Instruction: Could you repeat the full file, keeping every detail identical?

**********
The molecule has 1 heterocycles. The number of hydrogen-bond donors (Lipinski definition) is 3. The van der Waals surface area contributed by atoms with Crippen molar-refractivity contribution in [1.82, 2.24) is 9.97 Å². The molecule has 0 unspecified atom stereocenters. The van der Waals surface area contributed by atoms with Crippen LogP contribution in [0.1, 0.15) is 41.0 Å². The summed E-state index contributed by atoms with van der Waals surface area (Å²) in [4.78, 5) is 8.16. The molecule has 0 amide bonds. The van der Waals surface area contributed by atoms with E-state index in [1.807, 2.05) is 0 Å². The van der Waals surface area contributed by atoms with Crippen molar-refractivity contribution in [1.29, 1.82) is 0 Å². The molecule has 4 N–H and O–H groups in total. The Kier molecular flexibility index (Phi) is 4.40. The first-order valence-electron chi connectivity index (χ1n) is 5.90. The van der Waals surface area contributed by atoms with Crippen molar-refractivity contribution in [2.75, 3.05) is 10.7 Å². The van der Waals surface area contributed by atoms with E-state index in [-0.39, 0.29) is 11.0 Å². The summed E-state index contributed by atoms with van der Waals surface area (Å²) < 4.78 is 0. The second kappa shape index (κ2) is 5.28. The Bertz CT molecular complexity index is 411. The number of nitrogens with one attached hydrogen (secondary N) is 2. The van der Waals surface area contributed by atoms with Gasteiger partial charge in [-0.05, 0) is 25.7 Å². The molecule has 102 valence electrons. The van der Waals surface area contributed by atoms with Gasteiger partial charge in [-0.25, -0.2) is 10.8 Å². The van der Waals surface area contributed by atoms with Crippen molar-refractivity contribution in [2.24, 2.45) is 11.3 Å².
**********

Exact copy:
The molecule has 1 heterocycles. The number of hydrogen-bond donors (Lipinski definition) is 3. The van der Waals surface area contributed by atoms with Crippen molar-refractivity contribution in [1.82, 2.24) is 9.97 Å². The molecule has 0 unspecified atom stereocenters. The van der Waals surface area contributed by atoms with Crippen LogP contribution in [0.1, 0.15) is 41.0 Å². The summed E-state index contributed by atoms with van der Waals surface area (Å²) in [4.78, 5) is 8.16. The molecule has 0 amide bonds. The van der Waals surface area contributed by atoms with E-state index in [1.807, 2.05) is 0 Å². The van der Waals surface area contributed by atoms with Crippen molar-refractivity contribution in [1.29, 1.82) is 0 Å². The molecule has 4 N–H and O–H groups in total. The Kier molecular flexibility index (Phi) is 4.40. The first-order valence-electron chi connectivity index (χ1n) is 5.90. The van der Waals surface area contributed by atoms with Crippen molar-refractivity contribution in [2.75, 3.05) is 10.7 Å². The van der Waals surface area contributed by atoms with E-state index in [-0.39, 0.29) is 11.0 Å². The summed E-state index contributed by atoms with van der Waals surface area (Å²) < 4.78 is 0. The second kappa shape index (κ2) is 5.28. The Bertz CT molecular complexity index is 411. The number of nitrogens with one attached hydrogen (secondary N) is 2. The van der Waals surface area contributed by atoms with Gasteiger partial charge in [-0.05, 0) is 25.7 Å². The molecule has 102 valence electrons. The van der Waals surface area contributed by atoms with Gasteiger partial charge in [-0.25, -0.2) is 10.8 Å². The van der Waals surface area contributed by atoms with Crippen molar-refractivity contribution in [2.24, 2.45) is 11.3 Å².